“Have your own dream! It doesn’t have to be big and fancy like walking to the South Pole but have your own damn dream.”                  Robert Swan

 January 17, 1912 – South Pole, Antarctica: British explorer Robert Scott stared in disbelief at the flag with a blue cross on a red background planted at the South Pole. Norway. Scott’s rival, the Norwegian explorer Roald Amundsen, had beaten him to the South Pole by a month.

A former Naval officer turned polar explorer, Scott had been selected to lead the British Antarctic expedition in their quest to be first to the South Pole. His team had trudged 883 miles through the most challenging weather in the world, only to lose the race. They were humiliated. How could Scott tell the British Empire that he had been beaten by tiny Norway?

Amundsen and his team were celebrated worldwide. Nine months later, Robert Scott and his team were discovered frozen in their tents about 25 miles from the pole. He had written in his diary of his arrival at the South Pole, “The worst has happened. The appalling sight of the Norwegian flag is a terrible disappointment.” The team lost hope in an environment capable of killing those without hope.

More than 50 years later, 11-year-old Robert Swan saw the movie Scott of the Antarctic and was inspired by the 1912 race to the pole. He took it personally that Norway had gotten there first. Robert Scott became his hero and his passion. Young Swan determined that he would find a way to reclaim England’s place in polar exploration history. The youngest of seven children, when he told his busy mother that he planned to walk to the South Pole someday, she replied, “Ok, whatever. Just get on with it.”

After receiving a degree in ancient history from Durham University, Swan moved to London and rented a warehouse close to where Scott had assembled his expedition 70 years earlier. Swan’s mission was to become the first man to walk unassisted to the South Pole. With only a dream and no polar exploration experience, he was laughed at when he asked for money for his expedition. One potential sponsor told him, “There’s no way we will support you. You are going to die in Antarctica.”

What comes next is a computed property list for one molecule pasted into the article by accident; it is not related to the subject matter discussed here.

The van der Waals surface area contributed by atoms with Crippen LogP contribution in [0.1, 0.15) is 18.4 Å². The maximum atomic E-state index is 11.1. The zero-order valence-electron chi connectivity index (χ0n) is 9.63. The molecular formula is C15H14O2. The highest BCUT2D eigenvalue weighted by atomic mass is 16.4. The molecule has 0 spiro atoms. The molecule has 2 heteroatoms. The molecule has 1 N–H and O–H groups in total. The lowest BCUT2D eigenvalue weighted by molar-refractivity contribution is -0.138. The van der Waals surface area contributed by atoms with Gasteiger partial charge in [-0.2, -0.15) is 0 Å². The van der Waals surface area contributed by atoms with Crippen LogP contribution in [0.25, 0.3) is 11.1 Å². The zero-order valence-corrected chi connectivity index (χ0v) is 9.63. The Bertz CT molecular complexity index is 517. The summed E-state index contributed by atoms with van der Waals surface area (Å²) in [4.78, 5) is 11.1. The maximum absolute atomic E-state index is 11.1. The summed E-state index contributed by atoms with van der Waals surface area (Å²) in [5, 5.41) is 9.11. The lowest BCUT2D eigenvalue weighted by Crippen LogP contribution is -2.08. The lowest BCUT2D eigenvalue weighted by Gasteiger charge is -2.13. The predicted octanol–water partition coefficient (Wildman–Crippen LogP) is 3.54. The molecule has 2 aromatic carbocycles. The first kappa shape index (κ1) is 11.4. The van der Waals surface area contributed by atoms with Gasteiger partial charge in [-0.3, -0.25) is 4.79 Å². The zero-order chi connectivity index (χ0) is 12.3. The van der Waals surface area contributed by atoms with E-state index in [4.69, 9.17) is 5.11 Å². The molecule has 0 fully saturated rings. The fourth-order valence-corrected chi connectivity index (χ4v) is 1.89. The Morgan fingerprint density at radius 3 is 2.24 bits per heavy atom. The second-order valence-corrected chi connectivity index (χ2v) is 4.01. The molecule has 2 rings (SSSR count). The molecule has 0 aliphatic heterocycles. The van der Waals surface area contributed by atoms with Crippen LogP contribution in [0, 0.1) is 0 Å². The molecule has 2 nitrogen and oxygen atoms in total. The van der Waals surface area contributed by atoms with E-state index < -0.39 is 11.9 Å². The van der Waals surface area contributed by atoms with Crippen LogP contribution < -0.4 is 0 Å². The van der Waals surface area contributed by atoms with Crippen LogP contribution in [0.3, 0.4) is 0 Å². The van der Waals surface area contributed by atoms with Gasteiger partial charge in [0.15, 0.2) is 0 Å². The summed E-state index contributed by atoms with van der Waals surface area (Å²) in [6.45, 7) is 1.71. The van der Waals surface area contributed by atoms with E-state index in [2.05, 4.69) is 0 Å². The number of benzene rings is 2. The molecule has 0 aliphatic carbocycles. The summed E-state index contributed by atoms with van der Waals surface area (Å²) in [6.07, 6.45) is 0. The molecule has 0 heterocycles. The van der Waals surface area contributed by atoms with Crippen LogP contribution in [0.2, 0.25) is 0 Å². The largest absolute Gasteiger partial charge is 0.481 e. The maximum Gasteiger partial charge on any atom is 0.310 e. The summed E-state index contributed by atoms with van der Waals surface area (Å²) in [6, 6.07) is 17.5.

Swan needed to raise $5 million to buy a ship and polar exploration equipment. Then he needed to find two other guys crazy enough to go with him. He drove a taxi while trying to raise the money. It took him seven years, but he eventually convinced Shell Oil, Barclays Bank and French ocean explorer, Jacques Cousteau, to help underwrite the cost of his pole walk.

In September 1984, Robert Swan and his team left England and sailed 70 days to McMurdo Sound, Antarctica. They would follow in the footsteps of Robert Scott’s 1912 expedition. On November 9, without the aid of sled dogs or snowmobiles, Swan and his team left base camp on skis. Each man pulled a 350-pound sled loaded with 80 days of food, fuel and supplies.

On several occasions, the brutal conditions almost claimed their lives. The journey took 70 days of walking into a bitter polar wind, with temperatures sometimes dropping to minus 40 Fahrenheit. On January 11, 1986, 28-year-old Robert Swan, 70 pounds lighter, became the first to walk to the South Pole.

After celebrating his successful Antarctic walk, Swan set his sights on walking to the North Pole. In 1989 with a team of eight walkers from seven countries, he left from the northern tip of Canada. His team covered 700 miles in 56 days before reaching the pole. Twice they almost drowned because unseasonably warm temperatures caused the ice to melt.

On May 14, 1989, Robert Swan became the first to walk to both poles. Almost 80 years after Robert Scott’s tragic expedition, Robert Swan honored his boyhood hero, while earning a place for England and himself in the Guinness Book of World Records.

Two years after his North Pole walk, Robert Swan was challenged by Jacques Cousteau with a 50-year mission to protect the Antarctic from the effects of climate change. Today, 32 years later, the 66-year-old explorer is a leading advocate for Antarctica. As he endeavors to protect the icy continent for which his name will always be linked, he has taken more than 3500 people on 22 expeditions to show them the effects of climate change.